Magic systems don’t have to be anything. They’re magic, after all– for all of Sanderson’s Laws of Magic Systems, magic doesn’t have to be anything. You could have a magic system where a different thing happens every time someone gets peanut brittle stuck in their teeth, with no rhyme nor reason to what happens to whom. Or you could have a strict magic system that only works when the moon is full and the porcupine has molted its sixty-ninth quill, at which the magic makes a slight whistle. It can be powerful, it can be subtle; it can come whenever someone burps, or only when the seventh son of a seventh son stomps his foot. Magic systems can be whatever you want.
But if you want a strict magic system, there are certain things you can do to maximize its effect.
Brandon Sanderson is known for magic systems. He already has his three laws of magic (which again, are known to be optional, thus disproving the label “laws”). Each of his books holds a different system (or at least a different insight on a system). By the end of any of his books, you’re an expert on whatever magic he created, without ever being pulled out of the story. But the most powerful thing about his systems are their concreteness.
In Elantris, magic stems from runes drawn in the air. In the Mistborn trilogy, powers come from “burning” metals, accessing weird acupuncture, or storing abilities in metals. In The Rithmatist, chalk drawings come to life. If you notice, none of them come from mentally “reaching out” to hidden entities that can only be “sensed” with a “corner of the mind”. That’s what I mean by concrete.
Are mental magic systems bad? No. When it comes to magic, anything goes. But Sanderson’s concrete style makes for understandable magic, even when it bends the laws of physics to extremes.
If you think about it, Sanderson never really departs from that mental style– he just puts a different name on it. What is burning metal? If I swallowed some iron, could I “burn” it and gain those powers? Nope. In fact, anyone who “burns” such metals is (gasp!) reaching out with their mind to something inside them, accessing it as if another limb or sense, to give them that power. After all, how do you move an arm, or your eyes? By reaching out with your mind. That’s all it is, but we give it another name.
Sanderson is sneaky. Instead of taunting me with the lack of mind muscle required to access metals (as I felt taunted in Paolini’s Inheritance Cycle, with the “bubble” within the mind that he breached to use magic), he just called it burning metals and made it all right. I know I can’t burn anything consciously (short of physical activity, I can’t consciously burn calories), but in this world, it’s possible. Instead of mentally reaching for the metals inside, they burn those metals with a muscle we can’t possibly flex. The mind is known, to a point– magical abilities like burning metals are unknown.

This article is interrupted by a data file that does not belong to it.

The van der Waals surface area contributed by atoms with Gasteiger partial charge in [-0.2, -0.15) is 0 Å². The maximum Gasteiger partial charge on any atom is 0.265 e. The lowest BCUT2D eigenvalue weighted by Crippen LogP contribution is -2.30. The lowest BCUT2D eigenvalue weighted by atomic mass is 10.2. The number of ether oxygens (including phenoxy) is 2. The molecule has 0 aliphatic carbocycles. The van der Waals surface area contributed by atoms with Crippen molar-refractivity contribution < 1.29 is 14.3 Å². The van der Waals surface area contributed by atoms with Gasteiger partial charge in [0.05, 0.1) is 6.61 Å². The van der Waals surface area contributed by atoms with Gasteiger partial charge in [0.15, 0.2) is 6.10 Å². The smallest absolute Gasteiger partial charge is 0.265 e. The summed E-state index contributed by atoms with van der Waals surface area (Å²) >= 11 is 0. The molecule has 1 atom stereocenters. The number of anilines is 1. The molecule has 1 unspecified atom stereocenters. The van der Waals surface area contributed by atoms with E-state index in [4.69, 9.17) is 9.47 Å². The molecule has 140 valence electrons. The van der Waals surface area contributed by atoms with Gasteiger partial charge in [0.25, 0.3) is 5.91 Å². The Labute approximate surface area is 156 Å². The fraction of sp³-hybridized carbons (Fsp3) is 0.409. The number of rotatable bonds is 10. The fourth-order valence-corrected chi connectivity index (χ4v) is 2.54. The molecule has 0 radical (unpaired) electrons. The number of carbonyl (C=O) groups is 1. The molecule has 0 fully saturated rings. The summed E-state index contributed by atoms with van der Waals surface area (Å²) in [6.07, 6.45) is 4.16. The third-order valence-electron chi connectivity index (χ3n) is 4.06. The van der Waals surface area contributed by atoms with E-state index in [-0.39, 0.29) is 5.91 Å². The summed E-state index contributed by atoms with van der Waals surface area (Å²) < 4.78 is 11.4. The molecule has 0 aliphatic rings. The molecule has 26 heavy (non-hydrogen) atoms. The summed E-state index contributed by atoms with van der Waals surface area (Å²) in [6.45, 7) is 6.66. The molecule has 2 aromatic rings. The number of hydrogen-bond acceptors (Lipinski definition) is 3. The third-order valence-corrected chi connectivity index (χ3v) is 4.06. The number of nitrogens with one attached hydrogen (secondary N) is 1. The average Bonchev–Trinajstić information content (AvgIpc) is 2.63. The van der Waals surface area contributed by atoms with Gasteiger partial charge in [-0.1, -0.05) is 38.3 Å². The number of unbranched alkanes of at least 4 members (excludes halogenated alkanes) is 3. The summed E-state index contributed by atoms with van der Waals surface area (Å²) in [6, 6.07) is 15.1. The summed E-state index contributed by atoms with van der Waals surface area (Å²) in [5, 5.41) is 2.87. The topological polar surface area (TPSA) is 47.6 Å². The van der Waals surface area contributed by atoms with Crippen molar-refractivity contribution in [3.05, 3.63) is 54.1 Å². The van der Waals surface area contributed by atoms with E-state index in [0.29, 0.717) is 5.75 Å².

What am I saying? Reaching out with the mind is ambiguous, confusing, and a little bit annoying for the reader to understand. If I can’t concentrate and make pigs fly, why should these characters? No, instead we label the magic with terms like burning metals, or drawing Aons (Elantris runes), or drawing chalklings (Rithmatist drawings). Instead of having to assume every human in this world has three arms instead of two, we can assume they have a tail, which we obviously don’t have. (Apologies for the metaphor.)
Not only is it more convenient for the reader, it’s more convenient for the author. Reaching out with the mind to metals lying in the character’s stomach to access their powers– it’s easier just to say “burning metals”. Two words, and since “burning” is so out of place in this instance, you don’t even have to capitalize it. It’s expedient for both reader and author.
Once you see this, you begin to notice how often Sanderson does it in every book he writes. In The Way of Kings, he speaks of summoning magic swords from nowhere. What is it really? It’s reaching out with the mind and calling a magical sword of steam that materializes in ten heartbeats. What does he call it? Summoning a Shardblade. So much cooler. Also in The Way of Kings, characters Lash objects to one another. Who knows how they do it– the author just says “He Lashed the cat” and suddenly the cat is hanging off the ceiling. We don’t have to hear that the character reached out with his mind to bind the cat with unseen magic to similar magic in the stones of the ceiling. Lashing is better.
I could go on. I haven’t even touched Warbreaker or Steelheart, or any of the other magic systems in The Way of Kings. I could mention Brian McClellan’s Promise of Blood, or Douglas Hulick’s Among Thieves. I could even mention Robert Jordan’s Wheel of Time, although it strays a little into the mental magic area (but who could fault Jordan? As I said, no rule for magic systems is absolute). So many magic systems simplify themselves by finding cool words– sometimes random words– to symbolize powers. Is it necessary? Not at all. Is it useful? After writing a novel filled with reaching out with the mind, I’m inclined to say yes.
Even if your magic system deals completely with mental gimmicks and acrobatics, slap a moniker on it. That peanut brittle magic system doesn’t just happen– it Sparks when peanut brittle sticks. That seventh seventh son doesn’t just stomp, he Exhorts. You could say your magic system Oranges whenever it’s accessed. It doesn’t matter what you do or how you do it, or if you do it. But try this sometime. Make a concrete system and see how it works.